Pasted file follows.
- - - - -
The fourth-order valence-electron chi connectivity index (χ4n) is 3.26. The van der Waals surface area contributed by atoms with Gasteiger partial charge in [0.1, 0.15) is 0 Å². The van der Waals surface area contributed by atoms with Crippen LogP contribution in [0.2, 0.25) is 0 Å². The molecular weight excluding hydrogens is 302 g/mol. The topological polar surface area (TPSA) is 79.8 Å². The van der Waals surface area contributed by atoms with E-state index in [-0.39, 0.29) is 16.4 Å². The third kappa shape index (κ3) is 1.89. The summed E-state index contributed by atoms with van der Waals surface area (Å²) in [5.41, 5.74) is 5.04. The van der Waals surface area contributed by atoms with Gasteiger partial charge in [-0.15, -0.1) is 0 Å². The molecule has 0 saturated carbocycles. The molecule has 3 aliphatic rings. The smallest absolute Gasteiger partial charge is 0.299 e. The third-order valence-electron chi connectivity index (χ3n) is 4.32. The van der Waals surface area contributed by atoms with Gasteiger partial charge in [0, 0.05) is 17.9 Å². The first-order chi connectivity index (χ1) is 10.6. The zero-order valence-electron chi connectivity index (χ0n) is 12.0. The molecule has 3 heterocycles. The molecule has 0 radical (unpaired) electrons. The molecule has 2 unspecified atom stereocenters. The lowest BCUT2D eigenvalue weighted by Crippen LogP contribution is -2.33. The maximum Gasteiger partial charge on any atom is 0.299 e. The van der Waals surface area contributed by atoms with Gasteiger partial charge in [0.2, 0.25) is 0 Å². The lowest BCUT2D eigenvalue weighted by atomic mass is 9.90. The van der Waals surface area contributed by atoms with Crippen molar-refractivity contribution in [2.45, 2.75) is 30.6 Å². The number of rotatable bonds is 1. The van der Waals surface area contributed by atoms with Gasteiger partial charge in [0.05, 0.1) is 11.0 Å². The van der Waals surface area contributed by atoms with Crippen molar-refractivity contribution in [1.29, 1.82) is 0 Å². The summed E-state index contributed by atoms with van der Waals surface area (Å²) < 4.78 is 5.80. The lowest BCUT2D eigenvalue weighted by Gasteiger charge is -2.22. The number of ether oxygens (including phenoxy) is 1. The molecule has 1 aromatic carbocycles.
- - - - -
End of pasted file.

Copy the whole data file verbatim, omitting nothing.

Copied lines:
The fourth-order valence-electron chi connectivity index (χ4n) is 3.26. The van der Waals surface area contributed by atoms with Gasteiger partial charge in [0.1, 0.15) is 0 Å². The van der Waals surface area contributed by atoms with Crippen LogP contribution in [0.2, 0.25) is 0 Å². The molecular weight excluding hydrogens is 302 g/mol. The topological polar surface area (TPSA) is 79.8 Å². The van der Waals surface area contributed by atoms with E-state index in [-0.39, 0.29) is 16.4 Å². The third kappa shape index (κ3) is 1.89. The summed E-state index contributed by atoms with van der Waals surface area (Å²) in [5.41, 5.74) is 5.04. The van der Waals surface area contributed by atoms with Gasteiger partial charge in [-0.15, -0.1) is 0 Å². The molecule has 0 saturated carbocycles. The molecule has 3 aliphatic rings. The smallest absolute Gasteiger partial charge is 0.299 e. The third-order valence-electron chi connectivity index (χ3n) is 4.32. The van der Waals surface area contributed by atoms with Gasteiger partial charge in [0, 0.05) is 17.9 Å². The first-order chi connectivity index (χ1) is 10.6. The zero-order valence-electron chi connectivity index (χ0n) is 12.0. The molecule has 3 heterocycles. The molecule has 0 radical (unpaired) electrons. The molecule has 2 unspecified atom stereocenters. The lowest BCUT2D eigenvalue weighted by Crippen LogP contribution is -2.33. The maximum Gasteiger partial charge on any atom is 0.299 e. The van der Waals surface area contributed by atoms with Gasteiger partial charge in [0.2, 0.25) is 0 Å². The lowest BCUT2D eigenvalue weighted by atomic mass is 9.90. The van der Waals surface area contributed by atoms with Crippen molar-refractivity contribution in [2.45, 2.75) is 30.6 Å². The number of rotatable bonds is 1. The van der Waals surface area contributed by atoms with Gasteiger partial charge in [0.05, 0.1) is 11.0 Å². The van der Waals surface area contributed by atoms with Crippen molar-refractivity contribution in [1.29, 1.82) is 0 Å². The summed E-state index contributed by atoms with van der Waals surface area (Å²) < 4.78 is 5.80. The lowest BCUT2D eigenvalue weighted by Gasteiger charge is -2.22. The number of ether oxygens (including phenoxy) is 1. The molecule has 1 aromatic carbocycles.